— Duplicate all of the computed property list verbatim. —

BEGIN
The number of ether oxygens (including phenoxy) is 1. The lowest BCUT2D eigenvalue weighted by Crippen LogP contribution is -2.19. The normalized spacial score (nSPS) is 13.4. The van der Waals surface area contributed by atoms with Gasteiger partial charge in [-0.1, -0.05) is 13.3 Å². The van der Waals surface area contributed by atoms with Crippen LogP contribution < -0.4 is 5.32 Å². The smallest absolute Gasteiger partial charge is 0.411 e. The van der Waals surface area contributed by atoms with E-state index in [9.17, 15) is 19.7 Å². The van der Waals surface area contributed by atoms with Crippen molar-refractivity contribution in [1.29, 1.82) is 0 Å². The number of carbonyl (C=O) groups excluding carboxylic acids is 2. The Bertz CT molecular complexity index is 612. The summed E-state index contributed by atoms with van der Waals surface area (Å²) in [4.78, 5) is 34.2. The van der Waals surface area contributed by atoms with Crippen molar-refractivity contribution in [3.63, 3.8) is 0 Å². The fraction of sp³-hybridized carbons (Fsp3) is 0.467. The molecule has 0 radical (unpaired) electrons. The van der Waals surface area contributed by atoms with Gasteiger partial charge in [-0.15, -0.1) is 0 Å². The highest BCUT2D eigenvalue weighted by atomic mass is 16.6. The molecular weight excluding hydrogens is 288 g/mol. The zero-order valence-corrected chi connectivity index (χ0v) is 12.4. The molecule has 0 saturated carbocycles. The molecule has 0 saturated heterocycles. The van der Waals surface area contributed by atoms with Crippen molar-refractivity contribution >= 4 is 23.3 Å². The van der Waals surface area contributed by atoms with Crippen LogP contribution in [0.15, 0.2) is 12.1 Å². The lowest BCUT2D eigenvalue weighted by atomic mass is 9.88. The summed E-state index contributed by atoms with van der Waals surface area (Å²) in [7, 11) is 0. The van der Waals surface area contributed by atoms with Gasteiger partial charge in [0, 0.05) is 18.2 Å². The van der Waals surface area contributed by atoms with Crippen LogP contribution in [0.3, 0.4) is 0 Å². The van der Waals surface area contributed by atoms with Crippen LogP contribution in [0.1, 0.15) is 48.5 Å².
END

The number of ether oxygens (including phenoxy) is 1. The lowest BCUT2D eigenvalue weighted by Crippen LogP contribution is -2.19. The normalized spacial score (nSPS) is 13.4. The van der Waals surface area contributed by atoms with Gasteiger partial charge in [-0.1, -0.05) is 13.3 Å². The van der Waals surface area contributed by atoms with Crippen LogP contribution < -0.4 is 5.32 Å². The smallest absolute Gasteiger partial charge is 0.411 e. The van der Waals surface area contributed by atoms with E-state index in [9.17, 15) is 19.7 Å². The van der Waals surface area contributed by atoms with Crippen molar-refractivity contribution in [1.29, 1.82) is 0 Å². The number of carbonyl (C=O) groups excluding carboxylic acids is 2. The Bertz CT molecular complexity index is 612. The summed E-state index contributed by atoms with van der Waals surface area (Å²) in [4.78, 5) is 34.2. The van der Waals surface area contributed by atoms with Crippen molar-refractivity contribution in [3.63, 3.8) is 0 Å². The fraction of sp³-hybridized carbons (Fsp3) is 0.467. The molecule has 0 radical (unpaired) electrons. The van der Waals surface area contributed by atoms with Gasteiger partial charge in [-0.15, -0.1) is 0 Å². The highest BCUT2D eigenvalue weighted by atomic mass is 16.6. The molecular weight excluding hydrogens is 288 g/mol. The zero-order valence-corrected chi connectivity index (χ0v) is 12.4. The molecule has 0 saturated carbocycles. The molecule has 0 saturated heterocycles. The van der Waals surface area contributed by atoms with Crippen molar-refractivity contribution >= 4 is 23.3 Å². The van der Waals surface area contributed by atoms with Crippen LogP contribution in [0.15, 0.2) is 12.1 Å². The lowest BCUT2D eigenvalue weighted by atomic mass is 9.88. The summed E-state index contributed by atoms with van der Waals surface area (Å²) in [7, 11) is 0. The van der Waals surface area contributed by atoms with Gasteiger partial charge in [0, 0.05) is 18.2 Å². The van der Waals surface area contributed by atoms with Crippen LogP contribution in [0.3, 0.4) is 0 Å². The van der Waals surface area contributed by atoms with Crippen LogP contribution in [0.1, 0.15) is 48.5 Å².